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Building the Brain's "Air Traffic Control" System":  How Early Experiences Shape the Development of Executive Function

What follows are excerpts from an article on how various early childhood experiences affect school readiness. We have also provided a link to download the original article. This article is quite long and written for professional early childhood educators, but we feel many parents will also be interested. The article is very well written and does not require specialized knowledge to understand, though there are parts, particularly related to educational policy, that many readers may want to skip over.

Click here to download whole article.

Building the Brain’s “Air Traffic Control” System: 

How Early Experiences Shape the Development of Executive Function


Excerpts from: Working Paper 11 – Center on the Developing Child, Harvard University


Executive functioning is distinct from (yet foundational to) school readiness and academic success.  Scientists who study executive function skills refer to them as the biological foundation for school readiness. They argue that strong working memory, cognitive self-control, and attentional skills provide the basis upon which children’s abilities to learn to read, write, and do math are built.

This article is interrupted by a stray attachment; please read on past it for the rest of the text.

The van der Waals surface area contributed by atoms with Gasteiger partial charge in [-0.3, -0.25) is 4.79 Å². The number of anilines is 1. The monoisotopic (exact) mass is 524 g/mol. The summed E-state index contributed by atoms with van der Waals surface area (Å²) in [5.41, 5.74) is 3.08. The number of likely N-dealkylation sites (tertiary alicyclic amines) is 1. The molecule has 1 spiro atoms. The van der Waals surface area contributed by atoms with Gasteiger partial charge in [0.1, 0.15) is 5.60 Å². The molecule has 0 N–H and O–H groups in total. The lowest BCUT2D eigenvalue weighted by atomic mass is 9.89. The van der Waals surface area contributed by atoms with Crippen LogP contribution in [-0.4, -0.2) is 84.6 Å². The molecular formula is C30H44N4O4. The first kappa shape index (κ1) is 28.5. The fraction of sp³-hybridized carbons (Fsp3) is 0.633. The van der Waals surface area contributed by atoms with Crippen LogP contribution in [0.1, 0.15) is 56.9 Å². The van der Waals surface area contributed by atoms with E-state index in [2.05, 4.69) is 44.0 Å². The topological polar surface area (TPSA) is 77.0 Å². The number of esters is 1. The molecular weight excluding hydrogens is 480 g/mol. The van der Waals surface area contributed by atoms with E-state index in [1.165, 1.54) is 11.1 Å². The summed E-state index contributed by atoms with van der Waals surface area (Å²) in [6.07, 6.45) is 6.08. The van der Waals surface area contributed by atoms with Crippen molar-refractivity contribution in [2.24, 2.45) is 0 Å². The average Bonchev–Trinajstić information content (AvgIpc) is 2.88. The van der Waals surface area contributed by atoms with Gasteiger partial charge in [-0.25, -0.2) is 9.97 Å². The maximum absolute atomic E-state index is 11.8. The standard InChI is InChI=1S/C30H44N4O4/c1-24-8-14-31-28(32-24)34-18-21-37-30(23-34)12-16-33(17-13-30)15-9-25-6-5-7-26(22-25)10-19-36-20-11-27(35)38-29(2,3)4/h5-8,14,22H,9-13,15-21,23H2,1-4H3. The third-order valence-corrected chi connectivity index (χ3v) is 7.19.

Children’s executive function skills provide the link between early school achievement and social, emotional, and moral development.


A young child’s environment of relationships plays an important role in the development of executive capacities. Environments that foster executive functioning are characterized by adult-child relationships (both within and outside the home) that guide children from complete dependence on adult support to gradual assumption of the “executive” role for themselves. Growth-promoting environments provide substantial “scaffolding” to help young children practice emerging skills before they are expected to perform them on their own.


Children’s social play is believed to be an important practice ground for the development of executive function skills… the skills that help children master many academic tasks are the same as those that help them get along with their peers and be viewed as good classroom citizens.


Contrary to the theory that guides some early education programs that focus solely on teaching letters and numbers, explicit efforts to foster executive functioning have positive influences on instilling early literacy and numeracy skills.


Early education policies that emphasize literacy instruction alone are missing an important opportunity to increase their effectiveness by including attention to the development of executive function skills.

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